Ubercool "Mexican Walking Fish" Nearing Extinction

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Close up of a pink axolotl on a piece of wood.

Paul Starosta / Getty Images

Most Adorable Endangered Creature Ever?

A hand holding a pink Axolotl.

Bartek Kabala / EyeEm / Getty Images

We're saddened to learn that the alien-looking Axolotl salamander (Ambystoma mexicanum), aka Mexican walking fish or Mexican water monster, is seriously threatened with extinction because of habitat destruction and water pollution.

One of the coolest things about Axolotl - apart from their appearance - is they ability to regenerate most body parts. Read on for more details and photos.

Non-Native Competition and Habitat Destruction

A close up of a dark axolotl floating underwater.

aureapterus / Getty Images

According to the Yahoo News/Associated Press:

The number of axolotls (pronounced ACK-suh-LAH-tuhl) in the wild is not known. But the population has dropped from roughly 1,500 per square mile in 1998 to a mere 25 per square mile this year, according to a survey by Zambrano's scientists using casting nets.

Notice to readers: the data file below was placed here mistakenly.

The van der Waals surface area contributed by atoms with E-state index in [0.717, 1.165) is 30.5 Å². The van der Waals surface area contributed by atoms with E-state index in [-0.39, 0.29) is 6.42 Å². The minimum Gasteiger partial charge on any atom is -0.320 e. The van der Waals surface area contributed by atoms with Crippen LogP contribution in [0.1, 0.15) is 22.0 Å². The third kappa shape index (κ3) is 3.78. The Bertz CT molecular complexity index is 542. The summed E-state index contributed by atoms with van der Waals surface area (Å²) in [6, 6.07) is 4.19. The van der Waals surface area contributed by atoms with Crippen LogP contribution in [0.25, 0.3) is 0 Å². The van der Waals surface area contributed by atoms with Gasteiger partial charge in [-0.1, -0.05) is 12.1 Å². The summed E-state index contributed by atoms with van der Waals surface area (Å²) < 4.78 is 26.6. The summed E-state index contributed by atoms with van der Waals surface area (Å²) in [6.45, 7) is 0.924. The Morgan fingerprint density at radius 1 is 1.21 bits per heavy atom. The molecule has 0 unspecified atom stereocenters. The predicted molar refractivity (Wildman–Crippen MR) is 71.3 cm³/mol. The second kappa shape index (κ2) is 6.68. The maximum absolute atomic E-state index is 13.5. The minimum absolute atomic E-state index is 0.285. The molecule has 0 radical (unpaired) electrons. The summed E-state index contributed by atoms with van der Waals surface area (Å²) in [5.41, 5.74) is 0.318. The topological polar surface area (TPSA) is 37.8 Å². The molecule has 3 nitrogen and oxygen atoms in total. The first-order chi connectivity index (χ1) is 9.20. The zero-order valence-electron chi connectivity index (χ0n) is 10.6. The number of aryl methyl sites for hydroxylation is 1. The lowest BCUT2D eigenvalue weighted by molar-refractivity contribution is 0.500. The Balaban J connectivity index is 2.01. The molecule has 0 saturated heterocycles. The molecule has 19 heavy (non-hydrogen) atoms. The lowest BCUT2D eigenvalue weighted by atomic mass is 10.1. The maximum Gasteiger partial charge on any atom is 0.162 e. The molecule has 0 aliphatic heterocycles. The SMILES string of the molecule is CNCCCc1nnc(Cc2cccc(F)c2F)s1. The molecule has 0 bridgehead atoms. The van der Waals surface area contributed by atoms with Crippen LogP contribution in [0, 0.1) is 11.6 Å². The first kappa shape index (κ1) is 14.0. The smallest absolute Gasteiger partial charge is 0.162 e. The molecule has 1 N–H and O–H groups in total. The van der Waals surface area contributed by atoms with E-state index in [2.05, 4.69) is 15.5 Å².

Axolotl's Last Stand?

An Axolotl swimming on small stones.

AndreyTTL / Getty Images

One problem is with non-native fish species like the Asian Carp and the African tilapia that eat young Axolotls. They haven't evolved in the same environment, so they don't have good defense mechanisms against them.

The other big issue is habitat destruction. Lakes have been drained, and wastewater from Mexico City pollute waterways. This will not be easy to fix, but something will have to be done because these species that are threatened are just the canary in the coal mine. Bigger problems are on the horizon.

How to Save the Axolotl?

A pink Axolotl swimming over pebbles.

Trebor Eckscher / Getty Images

So far, scientists disagree on how to save the creature. But a pilot sanctuary is expected to open in the next three to six months in the waters around Island of the Dolls, so-called because the owner hangs dolls he finds in the canals to ward off evil spirits.
Zambrano proposes up to 15 axolotl sanctuaries in Xochimilco's canals, where scientists would insert some kind of barrier and clear the area of nonnative species.

Via Discovery News, Yahoo News, Earth First